Yes!

“SCHOOL DISTRICT” displayed across the caller ID screen.   This number may be permanently imprinted across my phone.  Children in the Functional Skills Classrooms have a habit of keeping their teachers in the position of being in constant parental contact.  As for Riley keeping his teacher hopping there are crying fits, caught and hurt himself just about anything, fever’s, food refusals, overly tired, managed to sneeze up all his baclofen, strong allergic reactions, overly hungry and of course the ever increasing seizure patterns.  The list goes on.

Over the receiver, Mrs. E sounded ecstatic: this was not to be a typical report.  “Did you know Riley has a signal for ‘yes’?!  But we haven’t worked out ‘no’ yet.”   This set me off in giggles imagining Riley communicating with such clear intent.  It started with diaper changes.  Each time he was asked if he was still dry, Riley would respond by lifting his left arm and raising his index finger.  Each time he was asked and responded similarly his diaper remained dry.  Eventually, his raised arm gesture was determined to be a “yes.”

How blessed are we and our son to have these dedicated and caring individuals choosing to teach Functional Skills.  I will certainly be keeping Riley right where he is for as long as possible.  His teacher certainly revels in each triumph and joy experienced by her students.

Mrs. E. shares her interaction with Riley last week:

Has Riley been showing off his yes/no skills to you this weekend?  It was so funny, on Thursday he was giving me a hard time saying that we weren’t friends anymore because I scolded him about fibbing about his diaper being dry.

Me: Riley, is your diaper wet. 

Riley: No.

Me: OK, you were dry this morning so let me peek and make sure you’re telling the truth.  (he was wet)

Me: Ok Riley, you’re fibbing. You’re diaper is wet! It’s important that you tell me the truth using your “yes” and “no”. Are you ready to get on the changing table?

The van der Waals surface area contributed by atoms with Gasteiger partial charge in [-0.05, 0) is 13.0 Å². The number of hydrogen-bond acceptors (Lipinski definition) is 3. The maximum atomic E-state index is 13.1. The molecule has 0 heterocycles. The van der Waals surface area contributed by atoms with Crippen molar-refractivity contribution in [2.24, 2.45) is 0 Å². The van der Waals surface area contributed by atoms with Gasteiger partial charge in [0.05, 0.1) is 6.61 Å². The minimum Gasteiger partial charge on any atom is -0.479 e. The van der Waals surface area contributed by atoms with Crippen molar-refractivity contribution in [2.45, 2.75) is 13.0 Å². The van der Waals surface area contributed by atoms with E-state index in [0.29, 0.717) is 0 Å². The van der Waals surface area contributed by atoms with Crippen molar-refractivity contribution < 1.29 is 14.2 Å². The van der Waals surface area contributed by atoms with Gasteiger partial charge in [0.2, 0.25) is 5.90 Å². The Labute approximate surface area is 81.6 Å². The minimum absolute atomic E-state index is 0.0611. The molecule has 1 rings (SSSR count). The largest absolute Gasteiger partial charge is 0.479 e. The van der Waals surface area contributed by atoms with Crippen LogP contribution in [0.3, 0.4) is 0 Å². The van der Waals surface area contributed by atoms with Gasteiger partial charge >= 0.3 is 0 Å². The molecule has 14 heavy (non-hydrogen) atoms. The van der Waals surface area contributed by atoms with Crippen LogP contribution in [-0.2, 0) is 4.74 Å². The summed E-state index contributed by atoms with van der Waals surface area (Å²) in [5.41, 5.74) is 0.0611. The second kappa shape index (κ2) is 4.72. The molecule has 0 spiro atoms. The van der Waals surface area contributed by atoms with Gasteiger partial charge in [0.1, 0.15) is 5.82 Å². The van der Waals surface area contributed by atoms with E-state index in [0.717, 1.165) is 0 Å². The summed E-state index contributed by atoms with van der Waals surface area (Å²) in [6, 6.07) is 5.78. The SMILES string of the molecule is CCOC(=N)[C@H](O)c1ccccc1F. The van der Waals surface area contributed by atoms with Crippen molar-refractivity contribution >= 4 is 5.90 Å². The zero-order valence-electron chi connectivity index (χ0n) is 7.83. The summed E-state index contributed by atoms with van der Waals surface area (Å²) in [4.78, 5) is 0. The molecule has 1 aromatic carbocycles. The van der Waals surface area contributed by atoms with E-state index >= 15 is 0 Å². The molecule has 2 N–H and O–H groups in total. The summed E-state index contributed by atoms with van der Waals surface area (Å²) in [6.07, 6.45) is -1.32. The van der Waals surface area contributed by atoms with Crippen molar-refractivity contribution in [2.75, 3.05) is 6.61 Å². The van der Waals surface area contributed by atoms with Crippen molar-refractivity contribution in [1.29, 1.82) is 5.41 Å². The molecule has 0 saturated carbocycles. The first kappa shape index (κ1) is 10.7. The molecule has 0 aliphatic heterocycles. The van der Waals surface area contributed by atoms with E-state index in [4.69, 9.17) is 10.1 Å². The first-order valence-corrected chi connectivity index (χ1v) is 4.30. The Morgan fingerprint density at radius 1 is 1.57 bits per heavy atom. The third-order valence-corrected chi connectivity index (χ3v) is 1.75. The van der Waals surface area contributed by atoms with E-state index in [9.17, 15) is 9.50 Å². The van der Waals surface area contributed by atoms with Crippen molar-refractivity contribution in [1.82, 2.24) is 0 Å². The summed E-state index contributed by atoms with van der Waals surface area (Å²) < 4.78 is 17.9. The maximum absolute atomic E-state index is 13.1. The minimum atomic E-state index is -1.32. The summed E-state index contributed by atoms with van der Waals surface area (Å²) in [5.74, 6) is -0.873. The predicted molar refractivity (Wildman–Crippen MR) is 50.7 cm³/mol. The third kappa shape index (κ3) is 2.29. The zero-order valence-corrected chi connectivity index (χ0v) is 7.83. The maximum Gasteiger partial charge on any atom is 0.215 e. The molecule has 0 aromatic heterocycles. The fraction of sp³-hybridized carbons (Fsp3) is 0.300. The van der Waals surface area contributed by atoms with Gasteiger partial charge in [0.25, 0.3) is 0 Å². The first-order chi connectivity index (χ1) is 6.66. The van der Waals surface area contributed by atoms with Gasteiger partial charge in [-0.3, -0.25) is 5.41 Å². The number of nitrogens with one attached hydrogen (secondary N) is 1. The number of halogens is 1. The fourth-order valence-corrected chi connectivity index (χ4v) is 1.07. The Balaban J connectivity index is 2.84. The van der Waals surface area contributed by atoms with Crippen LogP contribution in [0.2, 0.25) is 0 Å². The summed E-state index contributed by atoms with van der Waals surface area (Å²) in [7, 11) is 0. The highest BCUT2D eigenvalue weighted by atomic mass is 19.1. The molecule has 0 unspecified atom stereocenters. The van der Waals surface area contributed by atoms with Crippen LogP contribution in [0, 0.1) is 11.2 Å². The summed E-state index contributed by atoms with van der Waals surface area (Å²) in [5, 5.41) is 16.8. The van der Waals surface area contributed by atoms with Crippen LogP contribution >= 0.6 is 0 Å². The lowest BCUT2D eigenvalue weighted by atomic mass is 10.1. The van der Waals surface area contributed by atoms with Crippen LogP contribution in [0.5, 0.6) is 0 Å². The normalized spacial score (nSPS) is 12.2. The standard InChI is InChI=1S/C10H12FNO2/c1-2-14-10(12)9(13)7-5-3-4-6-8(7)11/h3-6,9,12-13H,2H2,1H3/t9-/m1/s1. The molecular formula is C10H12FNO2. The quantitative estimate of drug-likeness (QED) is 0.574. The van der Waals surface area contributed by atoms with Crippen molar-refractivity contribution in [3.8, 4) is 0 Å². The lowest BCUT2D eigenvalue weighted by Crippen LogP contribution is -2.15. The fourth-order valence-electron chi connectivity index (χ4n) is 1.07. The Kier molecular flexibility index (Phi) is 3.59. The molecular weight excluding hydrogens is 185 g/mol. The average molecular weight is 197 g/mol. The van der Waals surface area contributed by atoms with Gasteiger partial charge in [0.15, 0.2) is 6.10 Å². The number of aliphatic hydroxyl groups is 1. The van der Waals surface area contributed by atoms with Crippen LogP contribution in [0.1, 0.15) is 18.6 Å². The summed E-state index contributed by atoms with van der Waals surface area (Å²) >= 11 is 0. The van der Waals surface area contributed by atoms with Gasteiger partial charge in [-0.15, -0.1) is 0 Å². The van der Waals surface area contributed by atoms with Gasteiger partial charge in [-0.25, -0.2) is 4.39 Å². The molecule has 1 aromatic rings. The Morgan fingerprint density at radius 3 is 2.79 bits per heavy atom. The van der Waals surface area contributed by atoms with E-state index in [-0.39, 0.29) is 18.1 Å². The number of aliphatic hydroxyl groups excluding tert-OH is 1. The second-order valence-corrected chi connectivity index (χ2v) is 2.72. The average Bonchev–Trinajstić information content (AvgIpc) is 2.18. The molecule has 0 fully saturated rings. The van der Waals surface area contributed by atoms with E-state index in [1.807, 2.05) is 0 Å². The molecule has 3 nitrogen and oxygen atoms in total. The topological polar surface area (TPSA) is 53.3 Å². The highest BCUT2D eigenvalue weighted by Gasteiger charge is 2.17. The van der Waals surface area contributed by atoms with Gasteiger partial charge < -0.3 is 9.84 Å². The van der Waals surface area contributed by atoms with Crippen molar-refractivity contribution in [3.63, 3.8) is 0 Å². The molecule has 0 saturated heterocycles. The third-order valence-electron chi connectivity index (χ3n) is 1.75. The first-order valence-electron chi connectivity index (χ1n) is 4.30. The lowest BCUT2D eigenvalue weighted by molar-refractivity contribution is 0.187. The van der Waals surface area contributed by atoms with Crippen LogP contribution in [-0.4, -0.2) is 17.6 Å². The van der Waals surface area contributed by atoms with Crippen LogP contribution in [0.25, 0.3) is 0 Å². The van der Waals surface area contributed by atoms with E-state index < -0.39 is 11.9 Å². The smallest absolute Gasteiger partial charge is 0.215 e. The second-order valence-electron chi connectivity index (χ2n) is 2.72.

Riley: Lips pursed, looking away, no response.

Me: Are you mad at me?

Riley: Yes. 

Me: Ok, do you want Miss Amy to come and help you instead?

Riley: Yes.

I left and Amy came to help. When they came out they put Riley on the sidelyer for playtime. 

Me: Ok, Riley are we friends still?

Riley: No. 

At this point we made a big deal about him saying we weren’t friends.  He started cracking up laughing and every time I asked him he kept saying “no”.

Luckily, on Friday he said we are friends again!

Yes!  It is amazing to think of Riley having a communication method beyond vocal and facial expression.  It is exciting to see him change and become more capable.  It is also desperately sad; just how trapped in his own body could be my son?  He often makes this gesture, it happens to be his easiest motion.  Am I inattentive to his intentions and not taking enough time to observe the response?  John and I have been noticing more connection in his interaction.  I must give my child far more credit.  Fortunately, we have people in Riley’s life to remind me that Riley does still have little miracles.

May113187

Gator Lanes, Fort Myers, FL hosts Lee Schools ESE classes for a bowling field trip. May 1, 2013

Gator Lanes, Fort Myers, FL hosts Lee Schools ESE classes for a bowling field trip. May 1, 2013

May113175

Gator Lanes, Fort Myers, FL hosts Lee Schools ESE classes for a bowling field trip. May 1, 2013

Gator Lanes, Fort Myers, FL hosts Lee Schools ESE classes for a bowling field trip. May 1, 2013

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